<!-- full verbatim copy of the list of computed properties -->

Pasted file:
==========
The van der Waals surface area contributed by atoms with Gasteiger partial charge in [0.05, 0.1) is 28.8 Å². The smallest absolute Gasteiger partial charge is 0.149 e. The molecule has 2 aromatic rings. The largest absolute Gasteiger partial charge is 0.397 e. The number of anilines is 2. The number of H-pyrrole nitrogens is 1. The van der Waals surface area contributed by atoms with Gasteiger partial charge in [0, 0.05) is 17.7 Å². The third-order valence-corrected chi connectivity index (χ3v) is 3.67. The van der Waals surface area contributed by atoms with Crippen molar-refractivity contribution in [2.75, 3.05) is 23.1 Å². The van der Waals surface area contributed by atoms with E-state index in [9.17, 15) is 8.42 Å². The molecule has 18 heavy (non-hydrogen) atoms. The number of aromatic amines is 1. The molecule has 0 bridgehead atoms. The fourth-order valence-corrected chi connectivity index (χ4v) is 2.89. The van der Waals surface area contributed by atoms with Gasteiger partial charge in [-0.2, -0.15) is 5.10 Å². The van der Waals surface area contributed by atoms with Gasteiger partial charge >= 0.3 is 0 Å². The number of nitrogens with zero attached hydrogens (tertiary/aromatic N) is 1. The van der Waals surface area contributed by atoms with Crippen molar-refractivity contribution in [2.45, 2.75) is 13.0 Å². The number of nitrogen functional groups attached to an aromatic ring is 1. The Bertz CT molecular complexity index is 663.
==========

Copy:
The van der Waals surface area contributed by atoms with Gasteiger partial charge in [0.05, 0.1) is 28.8 Å². The smallest absolute Gasteiger partial charge is 0.149 e. The molecule has 2 aromatic rings. The largest absolute Gasteiger partial charge is 0.397 e. The number of anilines is 2. The number of H-pyrrole nitrogens is 1. The van der Waals surface area contributed by atoms with Gasteiger partial charge in [0, 0.05) is 17.7 Å². The third-order valence-corrected chi connectivity index (χ3v) is 3.67. The van der Waals surface area contributed by atoms with Crippen molar-refractivity contribution in [2.75, 3.05) is 23.1 Å². The van der Waals surface area contributed by atoms with E-state index in [9.17, 15) is 8.42 Å². The molecule has 18 heavy (non-hydrogen) atoms. The number of aromatic amines is 1. The molecule has 0 bridgehead atoms. The fourth-order valence-corrected chi connectivity index (χ4v) is 2.89. The van der Waals surface area contributed by atoms with Gasteiger partial charge in [-0.2, -0.15) is 5.10 Å². The van der Waals surface area contributed by atoms with Gasteiger partial charge >= 0.3 is 0 Å². The number of nitrogens with zero attached hydrogens (tertiary/aromatic N) is 1. The van der Waals surface area contributed by atoms with Crippen molar-refractivity contribution in [2.45, 2.75) is 13.0 Å². The number of nitrogen functional groups attached to an aromatic ring is 1. The Bertz CT molecular complexity index is 663.